Suspected Kurdish militants clashed with police and detonated a car bomb in western Turkey on Thursday after their vehicle was stopped at a checkpoint, killing a police officer and a court employee, officials said.
The explosion and gunfire outside the main courthouse in Izmir, Turkey’s third largest city, highlighted the country’s deteriorating security five days after a gunman killed 39 people in a New Year’s Day mass shooting at an Istanbul nightclub.
Deputy Prime Minister Veysi Kaynak said a much larger attack was apparently being planned, based on the weapons found at the scene in Izmir, which is located on the Aegean coast. The local governor said the arms included Kalashnikov rifles, hand grenades and ammunition for rocket-propelled grenade launchers.
“Based on the preparation, the weapons, the bombs and ammunition seized, it is understood that a big atrocity was being planned,” Kaynak told reporters.
Izmir police shot dead two of the attackers and were hunting a third, a police source and the state-run Anadolu agency said.
Izmir governor Erol Ayyildiz said initial findings suggested that Kurdistan Workers Party (PKK) militants were behind the attack. He also said that a second vehicle had been detonated in a controlled explosion.
NATO member Turkey is part of the U.S.-led coalition fighting Islamic State in Syria and is also battling an insurgency by the PKK in the largely Kurdish southeast.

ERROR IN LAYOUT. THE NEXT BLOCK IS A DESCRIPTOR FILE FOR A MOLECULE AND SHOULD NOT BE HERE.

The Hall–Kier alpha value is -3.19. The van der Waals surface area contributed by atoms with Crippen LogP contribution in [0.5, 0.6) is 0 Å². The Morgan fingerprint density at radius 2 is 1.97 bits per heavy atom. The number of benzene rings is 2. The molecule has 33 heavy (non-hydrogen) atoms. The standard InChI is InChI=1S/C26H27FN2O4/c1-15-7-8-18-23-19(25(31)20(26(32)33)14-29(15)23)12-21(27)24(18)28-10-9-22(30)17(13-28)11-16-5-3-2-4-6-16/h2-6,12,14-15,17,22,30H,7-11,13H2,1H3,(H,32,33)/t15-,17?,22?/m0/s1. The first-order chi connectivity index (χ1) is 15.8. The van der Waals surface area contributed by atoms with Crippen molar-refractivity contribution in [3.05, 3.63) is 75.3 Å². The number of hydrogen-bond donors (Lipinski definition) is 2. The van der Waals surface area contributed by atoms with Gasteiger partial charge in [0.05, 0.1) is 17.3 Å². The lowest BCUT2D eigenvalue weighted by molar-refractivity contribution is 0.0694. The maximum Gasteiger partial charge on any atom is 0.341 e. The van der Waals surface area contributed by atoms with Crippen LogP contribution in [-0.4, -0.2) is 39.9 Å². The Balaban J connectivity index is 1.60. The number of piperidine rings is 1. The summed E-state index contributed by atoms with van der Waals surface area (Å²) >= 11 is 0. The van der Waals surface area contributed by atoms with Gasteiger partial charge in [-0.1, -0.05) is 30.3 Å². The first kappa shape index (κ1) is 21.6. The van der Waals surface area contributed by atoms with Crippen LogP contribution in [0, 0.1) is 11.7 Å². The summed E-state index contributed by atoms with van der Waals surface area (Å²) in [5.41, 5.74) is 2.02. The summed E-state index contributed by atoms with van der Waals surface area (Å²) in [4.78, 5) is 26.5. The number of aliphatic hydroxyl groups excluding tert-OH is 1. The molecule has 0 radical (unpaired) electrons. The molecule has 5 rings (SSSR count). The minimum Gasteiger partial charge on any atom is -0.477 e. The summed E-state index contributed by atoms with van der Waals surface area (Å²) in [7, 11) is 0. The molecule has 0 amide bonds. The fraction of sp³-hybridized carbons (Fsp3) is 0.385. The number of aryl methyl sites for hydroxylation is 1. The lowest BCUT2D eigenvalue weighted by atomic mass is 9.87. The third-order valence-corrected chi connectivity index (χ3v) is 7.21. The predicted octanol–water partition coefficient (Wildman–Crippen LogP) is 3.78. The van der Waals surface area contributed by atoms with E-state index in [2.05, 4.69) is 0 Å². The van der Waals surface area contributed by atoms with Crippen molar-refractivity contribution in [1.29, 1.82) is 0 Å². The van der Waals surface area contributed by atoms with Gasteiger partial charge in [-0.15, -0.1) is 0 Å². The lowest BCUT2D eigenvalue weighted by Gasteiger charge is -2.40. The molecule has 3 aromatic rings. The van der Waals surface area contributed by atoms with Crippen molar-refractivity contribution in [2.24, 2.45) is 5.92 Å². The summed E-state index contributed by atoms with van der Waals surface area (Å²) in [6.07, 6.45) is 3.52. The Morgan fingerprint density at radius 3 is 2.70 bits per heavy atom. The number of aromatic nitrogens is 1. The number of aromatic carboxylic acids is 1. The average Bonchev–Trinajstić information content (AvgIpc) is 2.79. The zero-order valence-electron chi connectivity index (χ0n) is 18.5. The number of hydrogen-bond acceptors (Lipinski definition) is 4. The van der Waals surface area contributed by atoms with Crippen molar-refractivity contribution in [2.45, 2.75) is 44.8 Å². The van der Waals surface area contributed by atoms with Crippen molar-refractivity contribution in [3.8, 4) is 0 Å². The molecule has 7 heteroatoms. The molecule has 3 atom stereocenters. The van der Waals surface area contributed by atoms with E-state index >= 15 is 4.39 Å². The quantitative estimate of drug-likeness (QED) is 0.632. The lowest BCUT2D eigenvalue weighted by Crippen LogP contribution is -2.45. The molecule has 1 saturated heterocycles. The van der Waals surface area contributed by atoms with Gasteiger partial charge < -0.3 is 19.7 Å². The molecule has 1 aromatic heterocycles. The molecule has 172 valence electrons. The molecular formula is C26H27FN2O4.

It regularly bombs PKK camps in northern Iraq and its military operations in Syria also aim to stop Kurdish militias it sees as an extension of the PKK from gaining territory there.
“Turkey will be instrumental in its region. These (attacks) will never prevent us from being present in areas like Iraq and Syria, which produce terrorists like viruses,” Kaynak said.
Ayyildiz said the clash outside Izmir’s main Bayrakli courthouse erupted after police officers tried to stop a vehicle at a checkpoint and that the attackers detonated the car bomb while trying to escape.
The PKK – deemed a terrorist organization by Turkey, the United States and European Union – and its affiliates have been carrying out increasingly deadly attacks over the past year and a half, ever further from the largely Kurdish southeast, where they have fought an insurgency for more than three decades.
A PKK offshoot claimed responsibility for twin bombings that killed 44 people, most of them police officers, and wounded more than 150 outside an Istanbul soccer stadium on Dec. 10.
A car bomb a week later killed 13 soldiers and wounded 56 when it tore through a bus carrying off-duty military personnel in the central city of Kayseri, in an attack President Tayyip Erdogan also blamed on Kurdish militants.
There was no immediate claim of responsibility for the attack in Izmir, a liberal coastal city which had largely escaped the violence that has plagued Istanbul and the capital Ankara in recent months.
Police detained 20 suspected Islamic State militants thought to be of Central Asian and North African origin in Izmir on Wednesday, in raids Turkish media said were linked to the Istanbul nightclub attack.